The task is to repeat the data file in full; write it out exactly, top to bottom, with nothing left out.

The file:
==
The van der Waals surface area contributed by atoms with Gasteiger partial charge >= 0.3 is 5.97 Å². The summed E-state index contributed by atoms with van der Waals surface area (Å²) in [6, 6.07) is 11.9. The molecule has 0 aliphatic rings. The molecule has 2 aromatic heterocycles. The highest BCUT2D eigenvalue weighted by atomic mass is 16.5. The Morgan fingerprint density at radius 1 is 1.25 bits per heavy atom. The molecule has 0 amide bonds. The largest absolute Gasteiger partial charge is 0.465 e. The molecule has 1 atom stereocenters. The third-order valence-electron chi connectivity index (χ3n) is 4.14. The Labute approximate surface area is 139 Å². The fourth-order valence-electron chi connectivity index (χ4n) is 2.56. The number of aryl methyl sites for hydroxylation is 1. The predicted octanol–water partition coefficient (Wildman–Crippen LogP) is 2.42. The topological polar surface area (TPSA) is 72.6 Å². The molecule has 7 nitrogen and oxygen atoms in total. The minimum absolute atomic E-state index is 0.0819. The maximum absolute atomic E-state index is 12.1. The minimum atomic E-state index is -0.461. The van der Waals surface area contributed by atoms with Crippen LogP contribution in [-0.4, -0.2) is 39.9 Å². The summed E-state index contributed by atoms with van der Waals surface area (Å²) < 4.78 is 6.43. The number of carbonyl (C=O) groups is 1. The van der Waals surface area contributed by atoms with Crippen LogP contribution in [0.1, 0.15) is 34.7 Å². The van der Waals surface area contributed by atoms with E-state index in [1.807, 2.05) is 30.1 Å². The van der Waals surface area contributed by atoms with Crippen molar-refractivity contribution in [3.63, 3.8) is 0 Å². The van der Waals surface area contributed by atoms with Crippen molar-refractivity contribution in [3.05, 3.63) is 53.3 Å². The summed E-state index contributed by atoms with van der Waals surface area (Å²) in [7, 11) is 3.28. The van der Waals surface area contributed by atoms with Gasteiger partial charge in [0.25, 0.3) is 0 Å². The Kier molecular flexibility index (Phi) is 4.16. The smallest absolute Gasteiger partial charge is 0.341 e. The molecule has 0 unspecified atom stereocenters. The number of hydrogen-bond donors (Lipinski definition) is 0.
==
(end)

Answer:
The van der Waals surface area contributed by atoms with Gasteiger partial charge >= 0.3 is 5.97 Å². The summed E-state index contributed by atoms with van der Waals surface area (Å²) in [6, 6.07) is 11.9. The molecule has 0 aliphatic rings. The molecule has 2 aromatic heterocycles. The highest BCUT2D eigenvalue weighted by atomic mass is 16.5. The Morgan fingerprint density at radius 1 is 1.25 bits per heavy atom. The molecule has 0 amide bonds. The largest absolute Gasteiger partial charge is 0.465 e. The molecule has 1 atom stereocenters. The third-order valence-electron chi connectivity index (χ3n) is 4.14. The Labute approximate surface area is 139 Å². The fourth-order valence-electron chi connectivity index (χ4n) is 2.56. The number of aryl methyl sites for hydroxylation is 1. The predicted octanol–water partition coefficient (Wildman–Crippen LogP) is 2.42. The topological polar surface area (TPSA) is 72.6 Å². The molecule has 7 nitrogen and oxygen atoms in total. The minimum absolute atomic E-state index is 0.0819. The maximum absolute atomic E-state index is 12.1. The minimum atomic E-state index is -0.461. The van der Waals surface area contributed by atoms with Crippen LogP contribution in [-0.4, -0.2) is 39.9 Å². The summed E-state index contributed by atoms with van der Waals surface area (Å²) < 4.78 is 6.43. The number of carbonyl (C=O) groups is 1. The van der Waals surface area contributed by atoms with Crippen LogP contribution in [0.1, 0.15) is 34.7 Å². The van der Waals surface area contributed by atoms with E-state index in [1.807, 2.05) is 30.1 Å². The van der Waals surface area contributed by atoms with Crippen molar-refractivity contribution in [3.63, 3.8) is 0 Å². The van der Waals surface area contributed by atoms with Crippen molar-refractivity contribution in [3.05, 3.63) is 53.3 Å². The summed E-state index contributed by atoms with van der Waals surface area (Å²) in [7, 11) is 3.28. The van der Waals surface area contributed by atoms with Gasteiger partial charge in [0.25, 0.3) is 0 Å². The Kier molecular flexibility index (Phi) is 4.16. The smallest absolute Gasteiger partial charge is 0.341 e. The molecule has 0 unspecified atom stereocenters. The number of hydrogen-bond donors (Lipinski definition) is 0.